Indigenous People’s Profit from Green Energy Transition

The Nanticoke Solar Project in Six Nations of the Grand River. Image courtesy of the 20/20 Catalyst Program.

Recent studies have shown that as many as 54% of all minerals needed for the renewable energy transition occur on or near land occupied by indigenous communities.

“As Indigenous Peoples, we recognize and support the global shift towards renewable energy, but it can’t happen at the expense of Indigenous people. Right now, we are going towards a new type of ‘clean’ colonialism,” stated Joan Carling, the executive director of Indigenous Peoples Rights International, at this year’s United Nations Permanent Forum on Indigenous Issues (UNPFII).

One potential solution to avoid clean colonialism may be to involve Indigenous communities in planning, financing, and running clean energy projects. By becoming equity partners in clean energy ventures, indigenous peoples not only get a say in the process but also part of the profits.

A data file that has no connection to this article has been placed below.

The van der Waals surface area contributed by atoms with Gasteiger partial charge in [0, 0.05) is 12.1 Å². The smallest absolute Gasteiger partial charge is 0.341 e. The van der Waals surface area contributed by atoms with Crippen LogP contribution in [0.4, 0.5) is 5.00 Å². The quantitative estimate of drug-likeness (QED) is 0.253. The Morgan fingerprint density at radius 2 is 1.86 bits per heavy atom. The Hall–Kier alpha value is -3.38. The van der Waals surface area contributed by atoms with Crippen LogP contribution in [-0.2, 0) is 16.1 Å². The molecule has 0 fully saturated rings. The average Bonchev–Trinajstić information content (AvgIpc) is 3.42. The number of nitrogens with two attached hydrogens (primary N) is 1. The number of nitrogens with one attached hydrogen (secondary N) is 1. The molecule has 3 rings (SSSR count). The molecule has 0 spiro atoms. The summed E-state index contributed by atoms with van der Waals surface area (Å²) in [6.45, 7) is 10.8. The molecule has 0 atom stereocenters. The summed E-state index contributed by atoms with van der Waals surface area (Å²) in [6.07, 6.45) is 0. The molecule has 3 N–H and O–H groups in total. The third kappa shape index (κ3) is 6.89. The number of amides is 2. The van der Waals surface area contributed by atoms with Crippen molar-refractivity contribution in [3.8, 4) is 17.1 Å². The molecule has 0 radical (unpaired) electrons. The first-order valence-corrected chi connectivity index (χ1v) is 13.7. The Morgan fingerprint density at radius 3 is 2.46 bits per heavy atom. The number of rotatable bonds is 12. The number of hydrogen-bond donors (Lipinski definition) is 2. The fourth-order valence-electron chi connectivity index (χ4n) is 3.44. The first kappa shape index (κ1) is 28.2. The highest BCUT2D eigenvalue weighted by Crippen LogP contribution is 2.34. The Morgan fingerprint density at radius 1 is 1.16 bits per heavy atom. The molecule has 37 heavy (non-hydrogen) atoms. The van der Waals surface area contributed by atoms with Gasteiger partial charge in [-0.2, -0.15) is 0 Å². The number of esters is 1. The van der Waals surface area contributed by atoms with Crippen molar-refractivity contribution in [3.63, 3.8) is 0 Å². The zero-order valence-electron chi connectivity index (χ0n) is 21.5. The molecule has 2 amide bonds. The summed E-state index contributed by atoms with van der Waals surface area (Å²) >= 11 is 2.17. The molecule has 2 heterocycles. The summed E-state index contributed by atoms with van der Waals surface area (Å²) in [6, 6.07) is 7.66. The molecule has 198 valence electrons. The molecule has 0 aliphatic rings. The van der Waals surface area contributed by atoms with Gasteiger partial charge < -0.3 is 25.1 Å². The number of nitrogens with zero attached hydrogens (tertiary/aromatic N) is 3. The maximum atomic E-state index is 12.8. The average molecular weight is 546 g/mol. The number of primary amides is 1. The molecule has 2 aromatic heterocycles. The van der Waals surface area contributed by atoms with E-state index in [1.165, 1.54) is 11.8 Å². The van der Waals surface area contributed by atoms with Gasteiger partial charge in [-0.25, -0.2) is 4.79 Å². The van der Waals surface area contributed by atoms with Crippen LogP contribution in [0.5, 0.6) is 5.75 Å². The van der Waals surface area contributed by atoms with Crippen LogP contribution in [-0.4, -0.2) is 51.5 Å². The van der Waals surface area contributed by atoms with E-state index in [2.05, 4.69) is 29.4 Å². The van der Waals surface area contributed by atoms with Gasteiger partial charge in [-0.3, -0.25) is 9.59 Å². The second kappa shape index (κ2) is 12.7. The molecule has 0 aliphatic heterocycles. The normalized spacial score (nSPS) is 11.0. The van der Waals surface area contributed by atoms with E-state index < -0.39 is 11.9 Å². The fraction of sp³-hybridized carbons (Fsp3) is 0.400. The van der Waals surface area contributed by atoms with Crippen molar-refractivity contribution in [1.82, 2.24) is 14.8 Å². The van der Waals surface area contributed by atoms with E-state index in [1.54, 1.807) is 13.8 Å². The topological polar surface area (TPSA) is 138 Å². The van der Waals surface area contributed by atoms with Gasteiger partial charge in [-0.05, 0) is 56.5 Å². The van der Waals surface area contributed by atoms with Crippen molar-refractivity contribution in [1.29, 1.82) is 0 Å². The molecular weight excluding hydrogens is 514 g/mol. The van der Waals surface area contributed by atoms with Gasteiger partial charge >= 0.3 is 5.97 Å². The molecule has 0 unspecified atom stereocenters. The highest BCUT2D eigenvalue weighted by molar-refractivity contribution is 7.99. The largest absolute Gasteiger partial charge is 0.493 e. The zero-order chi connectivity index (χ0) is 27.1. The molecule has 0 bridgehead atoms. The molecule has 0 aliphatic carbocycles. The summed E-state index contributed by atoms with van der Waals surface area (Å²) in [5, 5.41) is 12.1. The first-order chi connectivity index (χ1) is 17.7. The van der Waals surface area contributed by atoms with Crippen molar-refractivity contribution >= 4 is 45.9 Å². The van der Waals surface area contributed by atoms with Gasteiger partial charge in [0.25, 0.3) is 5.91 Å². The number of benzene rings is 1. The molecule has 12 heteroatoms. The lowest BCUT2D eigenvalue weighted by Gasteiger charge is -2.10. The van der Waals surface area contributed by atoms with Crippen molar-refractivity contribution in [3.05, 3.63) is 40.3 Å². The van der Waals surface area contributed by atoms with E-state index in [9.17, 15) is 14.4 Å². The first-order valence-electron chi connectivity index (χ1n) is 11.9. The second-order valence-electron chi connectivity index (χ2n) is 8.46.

Canada has been a role model of such an approach. In 2009, the province of Ontario launched the Feed-in-Tariff Program (FIT) to attract and support clean energy projects. Under FIT, contracted operators were paid a set price for every kilowatt-hour of electricity produced and, importantly, had an “Aboriginal Price Adder” built in. The Price Adder amounts to an increased contract price for projects with a minimum percentage of Indigenous ownership. “The guaranteed rate under the program was quite favorable to sell back energy far above market rate,” said James Jenkins, a Walpole Island First Nation member and executive director of Indigenous Clean Energy.

“We were involved from the beginning and had direct dialogue with their project management team. Our technicians worked with their technicians, and we gained a deep understanding of the project,” Jenkins said. “Once we calculated the benefits, we could show our leadership that through an equity partnership, we are going to see potentially tenfold benefit [over other forms of non-equity cooperation].”

Today, in Canada, nearly 200 medium to large-scale renewable energy projects with indigenous involvement are in operation or in the final stages of planning and construction.

For the full report, visit Mongabay website